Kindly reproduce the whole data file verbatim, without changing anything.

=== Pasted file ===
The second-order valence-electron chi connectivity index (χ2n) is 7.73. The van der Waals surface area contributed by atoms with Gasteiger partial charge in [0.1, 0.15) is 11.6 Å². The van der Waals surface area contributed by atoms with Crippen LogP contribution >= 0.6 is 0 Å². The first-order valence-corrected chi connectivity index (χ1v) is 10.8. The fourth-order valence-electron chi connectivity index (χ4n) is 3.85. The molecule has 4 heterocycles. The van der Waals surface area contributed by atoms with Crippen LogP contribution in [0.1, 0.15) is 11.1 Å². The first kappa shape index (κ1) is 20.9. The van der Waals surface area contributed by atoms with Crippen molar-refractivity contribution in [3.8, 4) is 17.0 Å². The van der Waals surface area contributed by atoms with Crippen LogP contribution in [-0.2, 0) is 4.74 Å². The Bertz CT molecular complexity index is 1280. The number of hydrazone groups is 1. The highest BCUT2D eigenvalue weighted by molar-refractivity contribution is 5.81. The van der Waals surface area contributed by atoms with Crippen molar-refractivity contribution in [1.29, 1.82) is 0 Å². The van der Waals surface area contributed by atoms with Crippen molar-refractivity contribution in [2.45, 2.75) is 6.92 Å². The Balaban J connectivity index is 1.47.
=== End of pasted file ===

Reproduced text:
The second-order valence-electron chi connectivity index (χ2n) is 7.73. The van der Waals surface area contributed by atoms with Gasteiger partial charge in [0.1, 0.15) is 11.6 Å². The van der Waals surface area contributed by atoms with Crippen LogP contribution >= 0.6 is 0 Å². The first-order valence-corrected chi connectivity index (χ1v) is 10.8. The fourth-order valence-electron chi connectivity index (χ4n) is 3.85. The molecule has 4 heterocycles. The van der Waals surface area contributed by atoms with Crippen LogP contribution in [0.1, 0.15) is 11.1 Å². The first kappa shape index (κ1) is 20.9. The van der Waals surface area contributed by atoms with Crippen molar-refractivity contribution in [3.8, 4) is 17.0 Å². The van der Waals surface area contributed by atoms with Crippen LogP contribution in [-0.2, 0) is 4.74 Å². The Bertz CT molecular complexity index is 1280. The number of hydrazone groups is 1. The highest BCUT2D eigenvalue weighted by molar-refractivity contribution is 5.81. The van der Waals surface area contributed by atoms with Crippen molar-refractivity contribution in [1.29, 1.82) is 0 Å². The van der Waals surface area contributed by atoms with Crippen molar-refractivity contribution in [2.45, 2.75) is 6.92 Å². The Balaban J connectivity index is 1.47.